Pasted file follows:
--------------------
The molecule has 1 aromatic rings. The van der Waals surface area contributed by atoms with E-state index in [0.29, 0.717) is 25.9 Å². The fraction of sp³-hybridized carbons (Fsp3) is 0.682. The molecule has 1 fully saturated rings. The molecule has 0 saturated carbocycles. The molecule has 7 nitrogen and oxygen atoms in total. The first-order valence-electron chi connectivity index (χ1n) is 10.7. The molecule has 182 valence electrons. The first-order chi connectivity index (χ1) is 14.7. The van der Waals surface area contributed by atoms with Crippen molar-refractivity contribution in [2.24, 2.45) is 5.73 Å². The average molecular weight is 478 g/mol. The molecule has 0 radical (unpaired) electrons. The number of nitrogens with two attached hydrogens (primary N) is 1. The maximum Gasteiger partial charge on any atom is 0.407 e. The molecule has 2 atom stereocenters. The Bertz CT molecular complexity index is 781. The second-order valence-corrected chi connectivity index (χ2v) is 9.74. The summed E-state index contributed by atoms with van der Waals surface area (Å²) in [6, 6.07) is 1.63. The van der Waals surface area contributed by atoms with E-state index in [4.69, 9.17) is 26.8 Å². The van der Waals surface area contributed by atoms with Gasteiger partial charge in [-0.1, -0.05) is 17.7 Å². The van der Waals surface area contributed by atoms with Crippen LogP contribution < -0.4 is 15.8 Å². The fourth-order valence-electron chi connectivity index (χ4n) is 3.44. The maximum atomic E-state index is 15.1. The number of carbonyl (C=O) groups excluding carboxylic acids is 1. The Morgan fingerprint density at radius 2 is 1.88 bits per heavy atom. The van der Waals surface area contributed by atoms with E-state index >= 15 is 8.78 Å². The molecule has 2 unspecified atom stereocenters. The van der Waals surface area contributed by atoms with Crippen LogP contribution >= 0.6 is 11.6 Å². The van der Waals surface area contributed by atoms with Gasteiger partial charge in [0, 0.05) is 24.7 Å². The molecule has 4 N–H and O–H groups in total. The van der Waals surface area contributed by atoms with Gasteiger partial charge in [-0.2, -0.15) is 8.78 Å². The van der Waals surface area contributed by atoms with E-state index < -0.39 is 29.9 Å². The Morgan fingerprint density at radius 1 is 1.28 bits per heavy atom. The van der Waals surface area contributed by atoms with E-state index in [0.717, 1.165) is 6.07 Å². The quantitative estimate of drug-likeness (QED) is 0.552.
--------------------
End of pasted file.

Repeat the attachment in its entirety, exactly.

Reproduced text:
The molecule has 1 aromatic rings. The van der Waals surface area contributed by atoms with E-state index in [0.29, 0.717) is 25.9 Å². The fraction of sp³-hybridized carbons (Fsp3) is 0.682. The molecule has 1 fully saturated rings. The molecule has 0 saturated carbocycles. The molecule has 7 nitrogen and oxygen atoms in total. The first-order valence-electron chi connectivity index (χ1n) is 10.7. The molecule has 182 valence electrons. The first-order chi connectivity index (χ1) is 14.7. The van der Waals surface area contributed by atoms with Crippen molar-refractivity contribution in [2.24, 2.45) is 5.73 Å². The average molecular weight is 478 g/mol. The molecule has 0 radical (unpaired) electrons. The number of nitrogens with two attached hydrogens (primary N) is 1. The maximum Gasteiger partial charge on any atom is 0.407 e. The molecule has 2 atom stereocenters. The Bertz CT molecular complexity index is 781. The second-order valence-corrected chi connectivity index (χ2v) is 9.74. The summed E-state index contributed by atoms with van der Waals surface area (Å²) in [6, 6.07) is 1.63. The van der Waals surface area contributed by atoms with E-state index in [4.69, 9.17) is 26.8 Å². The van der Waals surface area contributed by atoms with Gasteiger partial charge in [-0.1, -0.05) is 17.7 Å². The van der Waals surface area contributed by atoms with Crippen LogP contribution < -0.4 is 15.8 Å². The fourth-order valence-electron chi connectivity index (χ4n) is 3.44. The maximum atomic E-state index is 15.1. The number of carbonyl (C=O) groups excluding carboxylic acids is 1. The Morgan fingerprint density at radius 2 is 1.88 bits per heavy atom. The van der Waals surface area contributed by atoms with E-state index >= 15 is 8.78 Å². The molecule has 2 unspecified atom stereocenters. The van der Waals surface area contributed by atoms with Crippen LogP contribution >= 0.6 is 11.6 Å². The van der Waals surface area contributed by atoms with Gasteiger partial charge in [0, 0.05) is 24.7 Å². The molecule has 4 N–H and O–H groups in total. The van der Waals surface area contributed by atoms with Gasteiger partial charge in [-0.2, -0.15) is 8.78 Å². The van der Waals surface area contributed by atoms with E-state index < -0.39 is 29.9 Å². The Morgan fingerprint density at radius 1 is 1.28 bits per heavy atom. The van der Waals surface area contributed by atoms with E-state index in [0.717, 1.165) is 6.07 Å². The quantitative estimate of drug-likeness (QED) is 0.552.